Newspaper article St Louis Post-Dispatch (MO)

The Simpson Case Is a Compelling Civics Lesson

Newspaper article St Louis Post-Dispatch (MO)

The Simpson Case Is a Compelling Civics Lesson

Article excerpt

Some years ago, I stood behind a teacher with a gaggle of students who had approached a court officer at the Criminal Courts Building in lower Manhattan to ask how she could arrange to observe a trial. The officer told her what he later said many people failed to understand: Anyone can watch.

It's that simple: The public usually has a right to be present at the process by which we find our fellows guilty or not of some infraction of law. Today, as the O.J. Simpson case has made clearer than ever before, we even have the right to watch from the comfort of our living rooms.

Despite an orgy of hand-wringing about pretrial publicity, nothing in this case, no nonexistent ski mask, no car chase, not even the damning and surely inadmissible 911 tape of Nicole Simpson begging for help as her enraged ex bellows in the background, has been as compelling as the preliminary hearing and the public scrutiny it inspired.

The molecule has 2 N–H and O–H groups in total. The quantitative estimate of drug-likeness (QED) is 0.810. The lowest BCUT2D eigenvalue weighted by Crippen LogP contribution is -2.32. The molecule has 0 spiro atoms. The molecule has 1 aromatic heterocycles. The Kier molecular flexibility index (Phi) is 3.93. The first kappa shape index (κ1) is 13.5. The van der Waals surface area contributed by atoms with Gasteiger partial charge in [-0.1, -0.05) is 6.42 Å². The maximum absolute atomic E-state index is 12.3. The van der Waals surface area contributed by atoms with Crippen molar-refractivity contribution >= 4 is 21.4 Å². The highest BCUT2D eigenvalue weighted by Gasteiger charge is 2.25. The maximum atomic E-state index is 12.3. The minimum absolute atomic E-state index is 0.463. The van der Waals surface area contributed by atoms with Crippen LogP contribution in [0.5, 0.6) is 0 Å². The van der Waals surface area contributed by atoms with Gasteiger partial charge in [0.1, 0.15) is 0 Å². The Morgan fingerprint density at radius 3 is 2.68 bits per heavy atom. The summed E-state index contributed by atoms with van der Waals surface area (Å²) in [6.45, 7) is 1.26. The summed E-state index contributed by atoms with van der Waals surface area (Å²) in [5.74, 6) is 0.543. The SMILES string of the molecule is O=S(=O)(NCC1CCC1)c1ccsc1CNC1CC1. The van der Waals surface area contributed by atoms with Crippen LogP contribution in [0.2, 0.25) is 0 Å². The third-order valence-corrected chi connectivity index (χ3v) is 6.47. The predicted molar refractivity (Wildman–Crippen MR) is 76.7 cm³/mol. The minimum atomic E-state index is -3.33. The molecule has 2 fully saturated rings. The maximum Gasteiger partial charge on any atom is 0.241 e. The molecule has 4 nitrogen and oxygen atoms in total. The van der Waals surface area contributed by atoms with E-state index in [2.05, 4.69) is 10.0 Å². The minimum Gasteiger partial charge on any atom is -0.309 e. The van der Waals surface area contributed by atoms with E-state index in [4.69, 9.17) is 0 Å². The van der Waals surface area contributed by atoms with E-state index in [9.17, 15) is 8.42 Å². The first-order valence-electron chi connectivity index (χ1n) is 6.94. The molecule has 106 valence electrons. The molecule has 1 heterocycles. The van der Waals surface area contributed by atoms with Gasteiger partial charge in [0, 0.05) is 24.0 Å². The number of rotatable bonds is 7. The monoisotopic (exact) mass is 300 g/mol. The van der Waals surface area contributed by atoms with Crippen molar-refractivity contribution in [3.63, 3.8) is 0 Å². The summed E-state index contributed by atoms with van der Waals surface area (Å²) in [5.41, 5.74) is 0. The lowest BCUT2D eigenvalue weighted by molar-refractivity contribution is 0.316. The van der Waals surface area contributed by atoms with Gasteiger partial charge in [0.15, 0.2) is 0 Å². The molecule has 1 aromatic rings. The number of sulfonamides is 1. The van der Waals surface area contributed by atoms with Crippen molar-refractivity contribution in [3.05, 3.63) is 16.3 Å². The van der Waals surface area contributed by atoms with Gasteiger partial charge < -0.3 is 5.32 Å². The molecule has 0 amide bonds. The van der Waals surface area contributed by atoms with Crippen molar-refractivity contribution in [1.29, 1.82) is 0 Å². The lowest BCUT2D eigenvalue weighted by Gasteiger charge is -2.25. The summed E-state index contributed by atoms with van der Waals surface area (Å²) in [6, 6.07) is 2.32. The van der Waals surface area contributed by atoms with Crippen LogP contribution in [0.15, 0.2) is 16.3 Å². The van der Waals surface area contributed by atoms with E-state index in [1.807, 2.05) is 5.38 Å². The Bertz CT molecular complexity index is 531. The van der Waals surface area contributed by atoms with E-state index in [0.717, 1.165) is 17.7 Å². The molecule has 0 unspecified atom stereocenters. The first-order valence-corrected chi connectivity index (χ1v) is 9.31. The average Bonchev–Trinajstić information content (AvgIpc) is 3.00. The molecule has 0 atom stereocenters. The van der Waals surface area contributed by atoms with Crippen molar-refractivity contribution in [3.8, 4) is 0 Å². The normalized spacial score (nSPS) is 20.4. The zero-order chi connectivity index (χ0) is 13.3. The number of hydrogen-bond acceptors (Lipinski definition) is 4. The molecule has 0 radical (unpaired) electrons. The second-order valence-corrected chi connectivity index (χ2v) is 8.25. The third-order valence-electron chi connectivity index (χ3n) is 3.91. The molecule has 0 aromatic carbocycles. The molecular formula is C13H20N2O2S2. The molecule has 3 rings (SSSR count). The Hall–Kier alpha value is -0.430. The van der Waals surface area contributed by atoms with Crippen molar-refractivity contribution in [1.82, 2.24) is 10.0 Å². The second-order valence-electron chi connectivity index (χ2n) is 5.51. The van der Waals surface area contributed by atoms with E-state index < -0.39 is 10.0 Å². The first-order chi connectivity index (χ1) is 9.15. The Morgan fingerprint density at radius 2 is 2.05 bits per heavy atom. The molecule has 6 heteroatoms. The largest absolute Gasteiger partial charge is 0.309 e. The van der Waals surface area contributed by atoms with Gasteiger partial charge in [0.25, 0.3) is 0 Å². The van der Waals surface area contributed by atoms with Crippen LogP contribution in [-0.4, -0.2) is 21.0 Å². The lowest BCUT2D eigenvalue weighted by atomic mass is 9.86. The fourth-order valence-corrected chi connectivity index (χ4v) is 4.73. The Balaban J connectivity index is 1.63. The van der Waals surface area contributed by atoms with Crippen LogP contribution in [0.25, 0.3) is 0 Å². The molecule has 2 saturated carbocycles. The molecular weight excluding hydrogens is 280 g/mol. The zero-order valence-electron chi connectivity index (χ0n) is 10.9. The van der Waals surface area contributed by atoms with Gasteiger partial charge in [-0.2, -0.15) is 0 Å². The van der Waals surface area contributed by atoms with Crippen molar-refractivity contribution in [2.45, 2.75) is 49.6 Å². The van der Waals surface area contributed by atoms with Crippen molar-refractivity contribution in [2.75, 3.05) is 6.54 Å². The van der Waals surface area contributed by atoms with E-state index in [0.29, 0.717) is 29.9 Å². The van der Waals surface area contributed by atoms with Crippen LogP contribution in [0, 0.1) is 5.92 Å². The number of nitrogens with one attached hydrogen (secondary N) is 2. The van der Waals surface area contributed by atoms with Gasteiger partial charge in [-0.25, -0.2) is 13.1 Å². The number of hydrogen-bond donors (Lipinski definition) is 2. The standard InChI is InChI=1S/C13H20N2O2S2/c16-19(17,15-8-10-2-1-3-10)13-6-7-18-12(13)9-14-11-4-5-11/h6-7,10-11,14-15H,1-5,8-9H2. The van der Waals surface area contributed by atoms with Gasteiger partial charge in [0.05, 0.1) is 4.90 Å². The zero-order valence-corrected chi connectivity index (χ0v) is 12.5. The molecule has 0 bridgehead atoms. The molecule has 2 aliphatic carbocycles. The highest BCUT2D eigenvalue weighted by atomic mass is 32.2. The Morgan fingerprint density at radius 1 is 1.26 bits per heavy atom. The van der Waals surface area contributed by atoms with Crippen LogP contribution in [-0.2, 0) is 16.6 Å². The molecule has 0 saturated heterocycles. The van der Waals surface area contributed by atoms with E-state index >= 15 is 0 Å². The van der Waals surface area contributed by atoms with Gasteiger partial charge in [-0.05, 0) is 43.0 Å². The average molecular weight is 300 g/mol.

Those who watched the proceedings, televised in their entirety day after day, listened to a slow accretion of circumstantial evidence: the sales clerk who sold a knife, the limo driver who got no answer at the house, the police officer who found blood on the driveway.

Some viewers found the argument of police that they had scaled the wall of the defendant's property because of their fear of an emergency compelling; others thought it was a flimsy excuse to circumvent a search warrant.

Ordinary people argued about the testimony, just as someday jurors may do the same. They learned about the Fourth Amendment and the tedium of trial procedure. "It was a tremendous civics lesson," said Jeanine Pirro, the Westchester County, N.Y., district attorney.

It's important not to forget that it was the defense, in what was clearly a monumental miscalculation, who solicited this wholesale exposure.

The hypothesis was that the preliminary hearing would force the prosecution to show its hand; the reality is that much damaging evidence became public knowledge to millions of viewers.

But the notion that all this forecloses Simpson's ability to get a fair trial is a simplistic reaction to a complex process.

Countless small towns have seen trials in which evidence, gossip and innuendo were bruited about across every back fence. …

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